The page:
Using BMI, or body mass index, classifications, the measure of body fat based on weight and height, the best survival rate was in the 25-30 BMI range, which is classified as overweight, with a 6 per cent lower mortality rate than the normal BMI group of 18-25. The mildly obese, who have a BMI of 30 to 35, had a 5 per cent lower mortality rate than the normal-weight BMI.
'In the overweight and mildly obese there's very little data to prove that dropping extra pounds will help you live longer,' Dr Lavie adds. 'Thin people who are low in muscle mass and cardio fitness are the ones who do worse than almost anyone else.'
The benefits of the obesity paradox also extend to patients with other chronic conditions such as arthritis, kidney disease, diabetes, some cancers and HIV, it has been found.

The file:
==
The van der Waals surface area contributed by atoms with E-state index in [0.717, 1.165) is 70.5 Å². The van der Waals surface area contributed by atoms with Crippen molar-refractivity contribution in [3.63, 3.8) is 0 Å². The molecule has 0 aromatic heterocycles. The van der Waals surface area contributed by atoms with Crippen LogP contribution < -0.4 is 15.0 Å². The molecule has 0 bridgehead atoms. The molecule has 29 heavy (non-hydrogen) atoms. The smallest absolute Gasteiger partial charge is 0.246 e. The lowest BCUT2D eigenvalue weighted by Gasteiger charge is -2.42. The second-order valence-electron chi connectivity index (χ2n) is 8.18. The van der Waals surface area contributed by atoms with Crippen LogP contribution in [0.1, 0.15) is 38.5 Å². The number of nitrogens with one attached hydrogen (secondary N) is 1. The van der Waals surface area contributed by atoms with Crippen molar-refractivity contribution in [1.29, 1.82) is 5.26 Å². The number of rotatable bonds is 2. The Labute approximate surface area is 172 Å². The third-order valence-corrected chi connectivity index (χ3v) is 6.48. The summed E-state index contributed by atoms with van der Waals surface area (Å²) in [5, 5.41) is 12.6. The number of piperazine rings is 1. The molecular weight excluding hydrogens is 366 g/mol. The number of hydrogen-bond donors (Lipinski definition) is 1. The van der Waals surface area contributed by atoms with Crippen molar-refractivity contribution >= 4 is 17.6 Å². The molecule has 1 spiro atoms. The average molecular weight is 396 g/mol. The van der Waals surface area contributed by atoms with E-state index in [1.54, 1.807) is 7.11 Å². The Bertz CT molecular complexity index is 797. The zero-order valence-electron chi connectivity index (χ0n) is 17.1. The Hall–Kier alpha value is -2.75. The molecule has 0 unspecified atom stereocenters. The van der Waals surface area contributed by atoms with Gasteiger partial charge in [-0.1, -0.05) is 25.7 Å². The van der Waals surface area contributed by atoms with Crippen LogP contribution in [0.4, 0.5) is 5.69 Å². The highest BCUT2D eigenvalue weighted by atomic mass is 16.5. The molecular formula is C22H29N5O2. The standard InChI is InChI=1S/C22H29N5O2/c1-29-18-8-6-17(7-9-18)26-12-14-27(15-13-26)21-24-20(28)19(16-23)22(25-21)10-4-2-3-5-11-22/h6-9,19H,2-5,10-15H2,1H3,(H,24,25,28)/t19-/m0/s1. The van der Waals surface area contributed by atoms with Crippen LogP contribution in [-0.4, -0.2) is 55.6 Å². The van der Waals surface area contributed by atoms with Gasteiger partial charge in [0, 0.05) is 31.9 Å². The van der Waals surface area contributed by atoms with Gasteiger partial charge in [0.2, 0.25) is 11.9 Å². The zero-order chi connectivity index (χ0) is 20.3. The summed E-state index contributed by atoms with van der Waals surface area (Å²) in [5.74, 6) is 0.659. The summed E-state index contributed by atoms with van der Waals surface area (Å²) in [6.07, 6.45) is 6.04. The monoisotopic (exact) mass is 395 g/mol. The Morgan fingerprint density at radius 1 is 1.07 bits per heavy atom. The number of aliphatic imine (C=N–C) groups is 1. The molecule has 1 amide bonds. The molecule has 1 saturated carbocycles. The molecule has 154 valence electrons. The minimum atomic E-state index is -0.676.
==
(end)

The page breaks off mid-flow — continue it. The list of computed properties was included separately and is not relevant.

As we get older, therefore, having some fat is a survival advantage and there appears to be evolutionary grounds for being a little chubby. Although doctors do not know all the reasons for the obesity paradox, Dr Lavie says, it has been suggested that overweight people, who have greater reserves of metabolic energy in their fat cells, may have more energy to fight chronic diseases. A thin person may have less of a cushion to fall back on.
Where fat is stored on the body is crucial, adds the author. Abdominal fat is associated with greater risks for diseases while fat stored on bottoms, hips, thighs or upper arms does not carry the same risk factors, he says. 'The worst fat is visceral fat that accumulates around the organs and is associated with more adverse health consequences,' he says.
While BMIs are a benchmark for classifying weight categories, they should not be used strictly to define who is healthy or not healthy, he believes. 'BMIs are a crude way of determining one's risk for obesity-related illnesses and disorders but they're not a crystal ball,' Dr Lavie says. 'They can't predict who will die prematurely and who will live long and thrive. The fitter you are, the less your weight or BMI matters.'